The Telegraph reports that Foursquare is in talks with the three major search engines which could allow people to look up the most popular bar or restaurant in their area in real-time. Dennis Crowley, Foursquare’s co-founder, has said:
Our data generates hugely interesting trends which would enrich search… Twitter helped the world and the search engines know what people are talking about. Foursquare would allow people to search for the types of place people are going to – and where is trending
It’s worth noting that Twitter’s first commercial deals were with Google, Yahoo!, and Microsoft, licensing its real-time feed of information.
Say Hello to the New MySpace Profiles
After reports of falling traffic figures, it looks as though MySpace is trying to change its fortunes by completely redesigning its user profiles. MySpace confirmed that it was demoing a new look and feel to the site, which includes:
- An improved UI and navigation menu
- A Facebook like newsfeed with a user’s recent activity
- Social network integration with other sites like Facebook or Twitter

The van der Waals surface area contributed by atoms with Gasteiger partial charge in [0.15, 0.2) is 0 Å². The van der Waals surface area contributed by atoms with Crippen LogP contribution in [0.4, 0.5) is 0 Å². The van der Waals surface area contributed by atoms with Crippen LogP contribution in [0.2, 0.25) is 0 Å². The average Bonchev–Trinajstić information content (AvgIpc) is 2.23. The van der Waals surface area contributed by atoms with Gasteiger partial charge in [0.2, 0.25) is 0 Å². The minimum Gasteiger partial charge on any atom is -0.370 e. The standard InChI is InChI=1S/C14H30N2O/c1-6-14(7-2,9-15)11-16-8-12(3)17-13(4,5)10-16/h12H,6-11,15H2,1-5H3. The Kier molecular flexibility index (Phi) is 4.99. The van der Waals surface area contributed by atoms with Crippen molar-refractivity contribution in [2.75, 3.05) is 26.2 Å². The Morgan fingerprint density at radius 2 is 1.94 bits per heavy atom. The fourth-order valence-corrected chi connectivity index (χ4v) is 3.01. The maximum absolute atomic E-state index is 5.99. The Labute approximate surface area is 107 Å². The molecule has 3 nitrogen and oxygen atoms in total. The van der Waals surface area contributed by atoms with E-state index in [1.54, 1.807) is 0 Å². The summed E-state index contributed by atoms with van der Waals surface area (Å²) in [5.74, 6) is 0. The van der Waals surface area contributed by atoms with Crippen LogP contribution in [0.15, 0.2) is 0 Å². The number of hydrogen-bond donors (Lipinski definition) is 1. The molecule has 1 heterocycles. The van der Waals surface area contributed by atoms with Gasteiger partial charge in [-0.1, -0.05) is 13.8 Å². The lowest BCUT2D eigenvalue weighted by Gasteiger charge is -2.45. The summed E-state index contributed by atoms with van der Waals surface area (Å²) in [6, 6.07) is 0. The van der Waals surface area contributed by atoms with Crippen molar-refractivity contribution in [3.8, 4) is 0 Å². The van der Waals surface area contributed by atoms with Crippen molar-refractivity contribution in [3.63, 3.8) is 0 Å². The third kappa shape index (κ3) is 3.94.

Facebook will announce 500 million users; announces 150 million on mobile
In anticipation of hitting the half billion user mark, Facebook is planning to mark the occasion with a new consumer marketing initiative called ‘Facebook stories’ in which they hope to celebrate the impact of the social network on their users’ lives.
The announcement is expected any day now, and will sit alongside other large milestones announced last week, such as hitting 141 million unique visitors in the US (comScore). There are also an estimated 150 global mobile users, according to Facebook’s Head of Mobile Products Eric Tseng, who also indicated last week that we can expect to see Facebook’s “Like” buttons in mobile applications soon.
The New York Times notes that with this impressive growth, comes some grim challenges at the social network grapples with how to handle deaths in the system as older users die: